Here are 7 steps for teaching the faith to your children:

  1. Work on your relationship with God first
  2. Go to Mass as  a family
  3. Make your home into a domestic church
  4. Live liturgically
  5. Read your kids the bible
  6. Teach your kids the Catechism of the Catholic church
  7. Learn about the saints

Step #1: Work on your relationship with God first

No matter where you are in your prayer life or faith journey, you must continue striving to know, love, and serve God yourself. Children copy what their parents do. Setting a good example by living the faith and following God’s commandments is essential. Here is a list of concrete steps you can take to grow closer to Our Lord and be a good example for your children:

  1. Attend Mass every Sunday and make Sundays a day of rest from work and other obligations
  2. Pray a Morning Offering daily
  3. Read scripture daily 
  4. Study the Catechism daily 
  5. Receive the sacrament of Reconciliation at least once a month
  6. Attend daily Mass and/or adoration during the week
  7. Pray the rosary
  8. Ask a trusted priest for spiritual reading recommendations
  9. Complete a Daily Examen before bed
  10. Pray for your spouse and children frequently

Step #2: Go to Mass as a Family

Go to Mass as a family every Sunday and every Holy Day of Obligation. The Mass is the highest form of prayer, and we are honoring the 3rd Commandment when we make Mass a priority in our week.

 Make Sunday Mass a non-negotiable in your family, and reserve this day for rest, free of other activities, work, and unnecessary obligations.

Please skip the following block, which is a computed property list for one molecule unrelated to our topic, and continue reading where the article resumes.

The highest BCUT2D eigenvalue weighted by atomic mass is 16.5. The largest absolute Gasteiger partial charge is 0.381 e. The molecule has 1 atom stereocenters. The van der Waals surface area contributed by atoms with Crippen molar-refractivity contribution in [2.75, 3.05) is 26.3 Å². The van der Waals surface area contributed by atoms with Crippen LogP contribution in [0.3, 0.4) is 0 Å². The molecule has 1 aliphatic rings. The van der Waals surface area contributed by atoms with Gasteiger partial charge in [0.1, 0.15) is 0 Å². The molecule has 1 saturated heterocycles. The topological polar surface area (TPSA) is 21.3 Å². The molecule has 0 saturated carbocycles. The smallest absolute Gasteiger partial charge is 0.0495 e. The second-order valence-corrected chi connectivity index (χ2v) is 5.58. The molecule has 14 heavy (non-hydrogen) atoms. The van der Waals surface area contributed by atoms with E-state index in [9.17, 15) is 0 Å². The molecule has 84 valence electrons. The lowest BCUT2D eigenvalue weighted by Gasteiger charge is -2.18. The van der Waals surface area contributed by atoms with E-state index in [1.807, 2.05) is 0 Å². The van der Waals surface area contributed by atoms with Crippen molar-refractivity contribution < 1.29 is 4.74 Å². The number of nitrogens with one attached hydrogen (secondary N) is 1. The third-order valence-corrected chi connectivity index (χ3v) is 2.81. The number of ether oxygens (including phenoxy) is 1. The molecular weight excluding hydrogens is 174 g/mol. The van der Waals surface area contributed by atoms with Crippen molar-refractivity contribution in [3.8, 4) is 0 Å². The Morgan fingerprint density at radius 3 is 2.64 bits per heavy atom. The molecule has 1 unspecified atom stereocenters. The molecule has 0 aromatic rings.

Step #3: Make your home into a Domestic Church

If you struggle to keep Christ at the center of your home this will help you out! The Catechism of the Catholic Church has an entire section entitled “The Domestic Church” starting with section 1655.

The CCC summarizes the Domestic Church in the following way: “The Christian home is the place where children receive the first proclamation of the faith. For this reason the family home is rightly called “the domestic church,” a community of grace and prayer, a school of human virtues and of Christian charity.” CCC 1666

How do we go about fulfilling our call to make our homes “domestic churches?”

To determine this, think of what your 5 senses experience inside a Catholic church.

At Mass or Adoration, we see beautiful statues, candles, and stained glass. We hear Gregorian Chant, Hymns, prayer, and scripture. We smell incense. We taste the Eucharist. We feel the Holy Water when we make the Sign of the Cross. When we realize Jesus Christ is truly present in the Eucharist we feel comfort and peace. Now, we can try to recreate all of this in our homes.

First, we can choose beautiful artwork, statues, and crucifixes to adorn our homes. If you do not have much Catholic décor, start investing in it little by little for birthday and Christmas presents. You could even simply print artwork off of the computer and frame it to start.

Next, create a home altar or prayer room so that your family has a designated prayer space. It should be in a prominent place in your house and include blessed candles, a crucifix or image of Christ, Holy Water, and a statue of Our Blessed Mother and/or other saints.

Right now is a great time to be a Catholic kid! There are plenty of Catholic toys, books, and  games to remind us to keep Christ at the center of our life.

Last, pray with everyday your children. Pray in the morning, at meals, and at night. Play or sing hymns together. 

Step #4: Live liturgically

Once you have established your Sunday Mass attendance as a family, prayer life, and domestic church, the next step is to embrace liturgical living. Liturgical living is creating traditions and partaking in celebrations that align with the church calendar.

Make sure to note your family members’ baptismal anniversaries and celebrate them by lighting their baptismal candle every year. In fact, living liturgically will allow you to discuss all 7 sacraments at some point with your kids.